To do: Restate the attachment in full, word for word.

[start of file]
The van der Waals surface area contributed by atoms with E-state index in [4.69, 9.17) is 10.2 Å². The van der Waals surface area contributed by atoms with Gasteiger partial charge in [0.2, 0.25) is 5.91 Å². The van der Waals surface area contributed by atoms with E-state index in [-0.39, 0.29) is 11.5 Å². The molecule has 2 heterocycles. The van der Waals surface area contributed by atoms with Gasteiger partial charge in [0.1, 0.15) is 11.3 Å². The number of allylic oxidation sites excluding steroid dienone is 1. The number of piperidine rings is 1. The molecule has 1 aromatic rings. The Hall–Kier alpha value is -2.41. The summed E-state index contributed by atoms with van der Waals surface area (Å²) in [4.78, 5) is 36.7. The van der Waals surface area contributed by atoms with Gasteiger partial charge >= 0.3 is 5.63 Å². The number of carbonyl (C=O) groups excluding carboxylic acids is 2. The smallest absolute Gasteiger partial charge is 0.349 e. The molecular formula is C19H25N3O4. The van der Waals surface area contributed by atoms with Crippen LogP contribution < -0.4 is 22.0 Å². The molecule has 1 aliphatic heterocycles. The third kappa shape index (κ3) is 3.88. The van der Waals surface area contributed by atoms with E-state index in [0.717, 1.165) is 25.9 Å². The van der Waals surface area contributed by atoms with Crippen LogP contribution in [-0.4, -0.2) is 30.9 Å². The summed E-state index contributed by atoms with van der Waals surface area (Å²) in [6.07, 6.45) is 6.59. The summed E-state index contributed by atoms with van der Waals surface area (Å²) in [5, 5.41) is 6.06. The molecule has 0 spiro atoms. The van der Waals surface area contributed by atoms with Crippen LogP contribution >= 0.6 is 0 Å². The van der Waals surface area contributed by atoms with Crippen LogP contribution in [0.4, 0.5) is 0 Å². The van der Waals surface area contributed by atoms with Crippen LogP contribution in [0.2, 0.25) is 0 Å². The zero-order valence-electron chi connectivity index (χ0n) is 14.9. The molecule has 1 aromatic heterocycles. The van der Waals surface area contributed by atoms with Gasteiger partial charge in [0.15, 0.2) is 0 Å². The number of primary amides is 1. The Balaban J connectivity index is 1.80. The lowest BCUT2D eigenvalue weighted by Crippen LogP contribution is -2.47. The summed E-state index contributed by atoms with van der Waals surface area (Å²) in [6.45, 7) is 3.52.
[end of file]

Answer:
The van der Waals surface area contributed by atoms with E-state index in [4.69, 9.17) is 10.2 Å². The van der Waals surface area contributed by atoms with Gasteiger partial charge in [0.2, 0.25) is 5.91 Å². The van der Waals surface area contributed by atoms with E-state index in [-0.39, 0.29) is 11.5 Å². The molecule has 2 heterocycles. The van der Waals surface area contributed by atoms with Gasteiger partial charge in [0.1, 0.15) is 11.3 Å². The number of allylic oxidation sites excluding steroid dienone is 1. The number of piperidine rings is 1. The molecule has 1 aromatic rings. The Hall–Kier alpha value is -2.41. The summed E-state index contributed by atoms with van der Waals surface area (Å²) in [4.78, 5) is 36.7. The van der Waals surface area contributed by atoms with Gasteiger partial charge >= 0.3 is 5.63 Å². The number of carbonyl (C=O) groups excluding carboxylic acids is 2. The smallest absolute Gasteiger partial charge is 0.349 e. The molecular formula is C19H25N3O4. The van der Waals surface area contributed by atoms with Crippen LogP contribution < -0.4 is 22.0 Å². The molecule has 1 aliphatic heterocycles. The third kappa shape index (κ3) is 3.88. The van der Waals surface area contributed by atoms with E-state index in [0.717, 1.165) is 25.9 Å². The van der Waals surface area contributed by atoms with Crippen LogP contribution in [-0.4, -0.2) is 30.9 Å². The summed E-state index contributed by atoms with van der Waals surface area (Å²) in [6.07, 6.45) is 6.59. The summed E-state index contributed by atoms with van der Waals surface area (Å²) in [5, 5.41) is 6.06. The molecule has 0 spiro atoms. The van der Waals surface area contributed by atoms with Crippen LogP contribution >= 0.6 is 0 Å². The van der Waals surface area contributed by atoms with Crippen LogP contribution in [0.4, 0.5) is 0 Å². The van der Waals surface area contributed by atoms with Crippen LogP contribution in [0.2, 0.25) is 0 Å². The zero-order valence-electron chi connectivity index (χ0n) is 14.9. The molecule has 1 aromatic heterocycles. The van der Waals surface area contributed by atoms with Gasteiger partial charge in [0.15, 0.2) is 0 Å². The number of primary amides is 1. The Balaban J connectivity index is 1.80. The lowest BCUT2D eigenvalue weighted by Crippen LogP contribution is -2.47. The summed E-state index contributed by atoms with van der Waals surface area (Å²) in [6.45, 7) is 3.52.